Today, I split up the measure into its components: the percent of seats in parliament held by women, the percent of professional and technical workers who are female, and the percent of professional and technical workers who are female. The GEM measure corrects for the proportion of the population who are female, whereas the plain components I use do not. Then the same estimations were run as in the previous post. The table shows the results.

The spillovers from international equality are weak for the components. The strongest spillover is among levels of equality in professional and technical work, perhaps because the factors embodying business institutions are more substitutable across countries than the factors embodying parliamentary institutions - a businessperson may find it easier to be a businessperson in a neighbouring country than a parliamentary representative would to switch parliaments, for example.

The explanatory power of the component regressions drops sharply compared with the full GEM model. Only parliamentary representation is explained to any extent by the model. Part of the drop is probably due to the correction for female proportions in the full GEM measures. A bigger part is plausibly caused by the weak correlation of the three components across countries. A country with a high professional equality has almost no tendency to increased parliamentary or legislative equality. Equality in one country in one component of the GEM may be related to equality in a different component in a different country.

Surfing Liberia

Here is a pretty photoreport on surfing in Liberia. The Liberian coast may be able to position itself as a surfing destination for tourists or locals, if peace allows. The World Bank has published work on tourism development in Africa (for example here).

Friday, 19 June 2009

How much is my country's capital worth?

Capital is the physical equipment and material used in producing new goods. It is made by investment. Much research has found a link between a country's capital and its output, and so there is a link with investment too. Investment is something that can be changed by a country, and so other things being the same, a country can alter its output too.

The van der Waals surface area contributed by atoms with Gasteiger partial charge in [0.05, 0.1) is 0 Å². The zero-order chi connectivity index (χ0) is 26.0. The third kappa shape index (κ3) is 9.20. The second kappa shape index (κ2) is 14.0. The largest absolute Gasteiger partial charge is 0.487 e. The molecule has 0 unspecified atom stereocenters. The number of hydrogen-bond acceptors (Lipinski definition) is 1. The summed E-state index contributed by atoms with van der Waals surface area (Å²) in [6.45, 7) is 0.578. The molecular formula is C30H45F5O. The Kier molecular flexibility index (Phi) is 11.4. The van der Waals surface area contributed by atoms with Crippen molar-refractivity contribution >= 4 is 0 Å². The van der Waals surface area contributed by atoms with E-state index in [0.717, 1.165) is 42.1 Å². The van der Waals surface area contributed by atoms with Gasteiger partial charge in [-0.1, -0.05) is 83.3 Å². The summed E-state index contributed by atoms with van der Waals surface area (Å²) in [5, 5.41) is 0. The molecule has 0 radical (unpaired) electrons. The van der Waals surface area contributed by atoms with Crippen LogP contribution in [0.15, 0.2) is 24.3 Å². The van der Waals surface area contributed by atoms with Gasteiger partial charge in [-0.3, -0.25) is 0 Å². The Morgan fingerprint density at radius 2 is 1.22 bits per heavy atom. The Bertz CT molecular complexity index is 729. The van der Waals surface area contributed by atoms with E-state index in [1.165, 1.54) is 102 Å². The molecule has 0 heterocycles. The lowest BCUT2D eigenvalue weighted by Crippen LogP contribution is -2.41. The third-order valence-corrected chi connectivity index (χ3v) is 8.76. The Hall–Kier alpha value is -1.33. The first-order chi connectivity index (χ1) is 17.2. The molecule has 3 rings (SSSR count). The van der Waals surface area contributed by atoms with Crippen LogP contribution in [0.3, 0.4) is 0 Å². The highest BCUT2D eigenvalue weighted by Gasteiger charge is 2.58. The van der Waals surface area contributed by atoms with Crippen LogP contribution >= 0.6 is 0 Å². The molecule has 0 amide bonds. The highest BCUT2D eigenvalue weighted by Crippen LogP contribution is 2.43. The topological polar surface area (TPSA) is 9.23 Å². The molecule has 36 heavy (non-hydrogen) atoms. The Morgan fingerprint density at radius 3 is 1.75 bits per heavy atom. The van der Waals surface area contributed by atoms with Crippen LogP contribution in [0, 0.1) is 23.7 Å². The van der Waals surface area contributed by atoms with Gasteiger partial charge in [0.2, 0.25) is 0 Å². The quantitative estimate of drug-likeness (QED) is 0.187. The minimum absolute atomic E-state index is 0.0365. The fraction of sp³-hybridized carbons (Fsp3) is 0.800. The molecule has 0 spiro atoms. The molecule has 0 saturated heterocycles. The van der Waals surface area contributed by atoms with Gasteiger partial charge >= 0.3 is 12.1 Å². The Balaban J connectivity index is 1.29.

If output grows quickly when capital increases, then investment is even more important. To find out how strong the link is, we have to have good measures of output and capital. Output is relatively easy to work out since much of it is sold every year so it can be found by surveys, amongst other means. For capital, it is trickier, since it is not completely sold every year.

One method of finding out the capital in a country is to ask everyone and every company what equipment they have, and then work out its value by looking at the market prices for the equipment, if it is still sold. The method will be time-consuming and expensive, if it is possible at all.

An alternative method is to say that investment makes capital, so to estimate a country's capital we can add up its past investment in some way. Many writers assume that investment goes straight into capital, so 10 francs of investment become 10 francs of capital. They also assume that past investment becomes less valuable every year. 10 francs of capital made this year are worth more than 10 francs made a year ago, which is worth more than 10 francs made two years ago.

Old capital may be less valuable because it breaks. The same equipment in two different countries may break at similar rates. It may also become less valuable because it is used to make a product that fewer people want to buy as time goes on. People's preferences may change faster in one country than another if the country has faster improvements in the products it has available. These countries are likely to have high investment rates, too, since high investment is likely to encourage technological change. So high investment is likely to be associated with faster reduction in capital value.